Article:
Thursday, 24 March 2011

EPO and Google to break the language barrier - but not yet

The EPO announced some news today, which has been in the offing for some time. With the help of Google, they will soon be offering a much improved machine translation service for patent publications.  This is very good news, and I for one am looking forward to seeing how good Google's methods of translation can be when applied to patents (I am actually quite hopeful that it will be good).

I couldn't help looking to see if the EPO were practising what they had in mind, by taking a look at the German version of the EPO's news page.  This is what I saw:

Oh dear.

1 comment:

  1. I have a problem with having translations performed by Google, as they log and correlate any user interaction, creating grave privacy issues.

    In my previous incarnation as a patent examiner, I often looked up on the internet the names of the inventors and of their employers, to find out who they were and what they were up to. Not too rarely I gained some precious insights about the invention (e.g., a description of the actual products), and sometimes even novelty destroying documents. For instance, I was confronted with the case of a company hiring an inventor straight out of university, and attempting to reformulate his doctoral thesis into a patent application. Such a document wouldn't have been found in the internal databases.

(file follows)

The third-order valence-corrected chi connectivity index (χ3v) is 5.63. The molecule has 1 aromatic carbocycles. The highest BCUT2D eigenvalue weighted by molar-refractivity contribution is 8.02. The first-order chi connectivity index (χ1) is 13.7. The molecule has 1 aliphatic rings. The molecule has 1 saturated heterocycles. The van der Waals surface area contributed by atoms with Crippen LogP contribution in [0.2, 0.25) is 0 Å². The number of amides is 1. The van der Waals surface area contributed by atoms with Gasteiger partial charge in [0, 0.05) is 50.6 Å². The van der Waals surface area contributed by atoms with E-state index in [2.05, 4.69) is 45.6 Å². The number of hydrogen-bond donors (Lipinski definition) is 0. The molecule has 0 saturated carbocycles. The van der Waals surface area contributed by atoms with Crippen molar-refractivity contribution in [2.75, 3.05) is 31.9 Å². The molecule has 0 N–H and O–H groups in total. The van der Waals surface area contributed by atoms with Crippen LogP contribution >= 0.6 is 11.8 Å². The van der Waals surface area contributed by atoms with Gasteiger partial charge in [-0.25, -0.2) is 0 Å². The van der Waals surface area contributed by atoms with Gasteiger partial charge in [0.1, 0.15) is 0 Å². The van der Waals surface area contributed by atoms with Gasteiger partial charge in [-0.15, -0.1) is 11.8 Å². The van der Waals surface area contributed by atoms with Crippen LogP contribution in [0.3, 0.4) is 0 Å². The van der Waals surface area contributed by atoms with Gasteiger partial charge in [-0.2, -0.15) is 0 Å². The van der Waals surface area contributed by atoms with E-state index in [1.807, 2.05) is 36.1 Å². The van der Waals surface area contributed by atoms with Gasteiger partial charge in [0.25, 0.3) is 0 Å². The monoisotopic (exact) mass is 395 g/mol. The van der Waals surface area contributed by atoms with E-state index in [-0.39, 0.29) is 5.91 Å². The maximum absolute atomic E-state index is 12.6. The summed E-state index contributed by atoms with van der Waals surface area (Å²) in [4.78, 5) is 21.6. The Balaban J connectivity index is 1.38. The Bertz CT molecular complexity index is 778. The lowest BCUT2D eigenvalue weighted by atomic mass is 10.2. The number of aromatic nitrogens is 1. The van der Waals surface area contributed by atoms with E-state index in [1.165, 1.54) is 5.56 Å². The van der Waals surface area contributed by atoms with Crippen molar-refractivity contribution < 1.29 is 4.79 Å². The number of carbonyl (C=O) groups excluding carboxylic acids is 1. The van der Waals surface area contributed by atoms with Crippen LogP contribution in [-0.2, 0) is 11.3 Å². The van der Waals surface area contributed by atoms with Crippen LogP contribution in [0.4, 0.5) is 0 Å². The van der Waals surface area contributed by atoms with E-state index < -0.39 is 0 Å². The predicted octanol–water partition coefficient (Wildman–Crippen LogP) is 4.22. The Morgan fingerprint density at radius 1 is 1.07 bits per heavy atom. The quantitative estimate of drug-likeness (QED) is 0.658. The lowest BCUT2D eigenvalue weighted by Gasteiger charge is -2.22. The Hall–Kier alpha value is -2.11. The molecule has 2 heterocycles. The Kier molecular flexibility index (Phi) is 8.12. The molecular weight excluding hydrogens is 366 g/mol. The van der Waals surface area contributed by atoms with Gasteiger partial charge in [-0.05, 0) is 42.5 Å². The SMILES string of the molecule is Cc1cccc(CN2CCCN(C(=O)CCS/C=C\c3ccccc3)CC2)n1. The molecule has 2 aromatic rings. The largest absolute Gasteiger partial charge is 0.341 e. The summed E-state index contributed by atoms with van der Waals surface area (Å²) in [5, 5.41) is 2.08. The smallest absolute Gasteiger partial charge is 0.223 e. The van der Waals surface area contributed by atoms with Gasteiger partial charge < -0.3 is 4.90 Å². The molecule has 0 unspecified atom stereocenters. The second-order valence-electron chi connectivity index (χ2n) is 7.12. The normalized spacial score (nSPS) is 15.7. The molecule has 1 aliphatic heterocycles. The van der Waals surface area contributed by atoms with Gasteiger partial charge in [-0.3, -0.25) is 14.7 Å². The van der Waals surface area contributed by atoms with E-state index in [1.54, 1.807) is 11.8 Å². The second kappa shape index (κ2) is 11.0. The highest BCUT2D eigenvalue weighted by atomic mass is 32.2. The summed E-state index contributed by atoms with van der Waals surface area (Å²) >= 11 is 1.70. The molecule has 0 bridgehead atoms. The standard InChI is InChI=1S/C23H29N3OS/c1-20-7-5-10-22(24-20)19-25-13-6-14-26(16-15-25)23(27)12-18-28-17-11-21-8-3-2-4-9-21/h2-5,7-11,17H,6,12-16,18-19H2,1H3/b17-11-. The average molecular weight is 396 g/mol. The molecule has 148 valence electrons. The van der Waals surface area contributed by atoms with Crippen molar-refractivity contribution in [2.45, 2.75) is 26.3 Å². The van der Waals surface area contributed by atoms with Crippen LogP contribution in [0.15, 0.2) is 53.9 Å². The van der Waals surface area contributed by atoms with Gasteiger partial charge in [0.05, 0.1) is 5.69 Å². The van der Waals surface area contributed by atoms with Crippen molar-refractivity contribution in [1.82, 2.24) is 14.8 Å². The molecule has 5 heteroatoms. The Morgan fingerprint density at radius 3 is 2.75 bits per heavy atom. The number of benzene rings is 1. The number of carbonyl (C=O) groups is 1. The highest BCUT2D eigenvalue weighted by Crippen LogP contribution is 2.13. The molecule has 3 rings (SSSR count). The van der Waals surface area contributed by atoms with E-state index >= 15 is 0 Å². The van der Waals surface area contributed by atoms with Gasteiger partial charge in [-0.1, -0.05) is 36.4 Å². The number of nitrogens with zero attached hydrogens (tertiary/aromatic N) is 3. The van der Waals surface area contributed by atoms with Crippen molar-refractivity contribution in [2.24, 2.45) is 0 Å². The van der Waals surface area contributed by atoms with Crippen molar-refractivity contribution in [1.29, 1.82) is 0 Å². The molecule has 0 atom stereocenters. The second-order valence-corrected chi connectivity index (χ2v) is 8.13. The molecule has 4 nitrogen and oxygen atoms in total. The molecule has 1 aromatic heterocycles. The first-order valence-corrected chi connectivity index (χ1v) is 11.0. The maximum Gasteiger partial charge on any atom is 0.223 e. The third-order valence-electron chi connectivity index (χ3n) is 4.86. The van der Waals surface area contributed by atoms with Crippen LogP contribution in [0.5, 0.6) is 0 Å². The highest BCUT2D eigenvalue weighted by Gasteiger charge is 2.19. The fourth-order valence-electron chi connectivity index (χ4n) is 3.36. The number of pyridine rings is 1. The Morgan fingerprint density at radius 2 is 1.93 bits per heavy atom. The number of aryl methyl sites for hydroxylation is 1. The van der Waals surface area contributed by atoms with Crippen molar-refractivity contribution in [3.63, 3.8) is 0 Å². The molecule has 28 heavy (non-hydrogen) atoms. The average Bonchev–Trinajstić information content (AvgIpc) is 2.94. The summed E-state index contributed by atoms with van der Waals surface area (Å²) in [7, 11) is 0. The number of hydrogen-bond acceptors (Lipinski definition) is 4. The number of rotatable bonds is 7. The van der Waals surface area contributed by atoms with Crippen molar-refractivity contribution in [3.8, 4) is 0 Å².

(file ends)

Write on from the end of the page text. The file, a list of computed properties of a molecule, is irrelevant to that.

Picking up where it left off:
I was made very wary of Google after I entered a very specific search request at work. Sometimes later, while at home, I had an inspiration about the file, and started entering a similar request in the search box. As I was typing I was rather horrified to see my previous request, which had been entered from a completely different computer connected to a completely network, being proposed as a possible search query by the auto-completion feature. Fortunately the information was not too sensitive. Did Google make the connection between my home computer and the one at my workplace? All trafic from the EPO come out of a specific block of IP addresses.

    Serving the translations through an EPO operated Chinese wall might be better. In any case I feel that it belongs to the EPO's missions to collect, classify and distribute information. This function shouldn't be externalised.